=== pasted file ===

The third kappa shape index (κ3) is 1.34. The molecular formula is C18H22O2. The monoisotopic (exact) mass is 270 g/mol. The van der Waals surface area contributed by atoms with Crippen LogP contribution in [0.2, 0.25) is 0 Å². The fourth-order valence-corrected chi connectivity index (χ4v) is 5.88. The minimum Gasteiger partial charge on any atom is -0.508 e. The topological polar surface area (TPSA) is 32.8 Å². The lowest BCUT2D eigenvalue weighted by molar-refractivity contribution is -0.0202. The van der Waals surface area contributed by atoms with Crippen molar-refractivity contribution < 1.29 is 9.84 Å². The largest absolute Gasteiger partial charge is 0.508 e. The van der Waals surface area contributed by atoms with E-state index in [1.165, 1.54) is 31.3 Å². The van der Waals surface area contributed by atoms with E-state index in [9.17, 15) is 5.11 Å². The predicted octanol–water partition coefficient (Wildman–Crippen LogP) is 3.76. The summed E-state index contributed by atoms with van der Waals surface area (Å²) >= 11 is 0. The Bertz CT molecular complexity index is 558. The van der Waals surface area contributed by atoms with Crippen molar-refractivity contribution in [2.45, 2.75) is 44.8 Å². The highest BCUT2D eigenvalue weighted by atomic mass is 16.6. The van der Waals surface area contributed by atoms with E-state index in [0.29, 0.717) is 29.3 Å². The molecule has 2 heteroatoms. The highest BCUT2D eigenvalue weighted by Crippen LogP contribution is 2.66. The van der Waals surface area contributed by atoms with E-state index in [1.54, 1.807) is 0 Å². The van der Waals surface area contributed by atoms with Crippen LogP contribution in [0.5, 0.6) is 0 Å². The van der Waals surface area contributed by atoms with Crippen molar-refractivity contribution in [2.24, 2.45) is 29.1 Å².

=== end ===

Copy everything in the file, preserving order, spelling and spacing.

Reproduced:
The third kappa shape index (κ3) is 1.34. The molecular formula is C18H22O2. The monoisotopic (exact) mass is 270 g/mol. The van der Waals surface area contributed by atoms with Crippen LogP contribution in [0.2, 0.25) is 0 Å². The fourth-order valence-corrected chi connectivity index (χ4v) is 5.88. The minimum Gasteiger partial charge on any atom is -0.508 e. The topological polar surface area (TPSA) is 32.8 Å². The lowest BCUT2D eigenvalue weighted by molar-refractivity contribution is -0.0202. The van der Waals surface area contributed by atoms with Crippen molar-refractivity contribution < 1.29 is 9.84 Å². The largest absolute Gasteiger partial charge is 0.508 e. The van der Waals surface area contributed by atoms with E-state index in [1.165, 1.54) is 31.3 Å². The van der Waals surface area contributed by atoms with E-state index in [9.17, 15) is 5.11 Å². The predicted octanol–water partition coefficient (Wildman–Crippen LogP) is 3.76. The summed E-state index contributed by atoms with van der Waals surface area (Å²) >= 11 is 0. The Bertz CT molecular complexity index is 558. The van der Waals surface area contributed by atoms with Crippen molar-refractivity contribution in [2.45, 2.75) is 44.8 Å². The highest BCUT2D eigenvalue weighted by atomic mass is 16.6. The van der Waals surface area contributed by atoms with E-state index in [0.29, 0.717) is 29.3 Å². The molecule has 2 heteroatoms. The highest BCUT2D eigenvalue weighted by Crippen LogP contribution is 2.66. The van der Waals surface area contributed by atoms with E-state index in [1.54, 1.807) is 0 Å². The van der Waals surface area contributed by atoms with Crippen LogP contribution in [0.5, 0.6) is 0 Å². The van der Waals surface area contributed by atoms with Crippen molar-refractivity contribution in [2.24, 2.45) is 29.1 Å².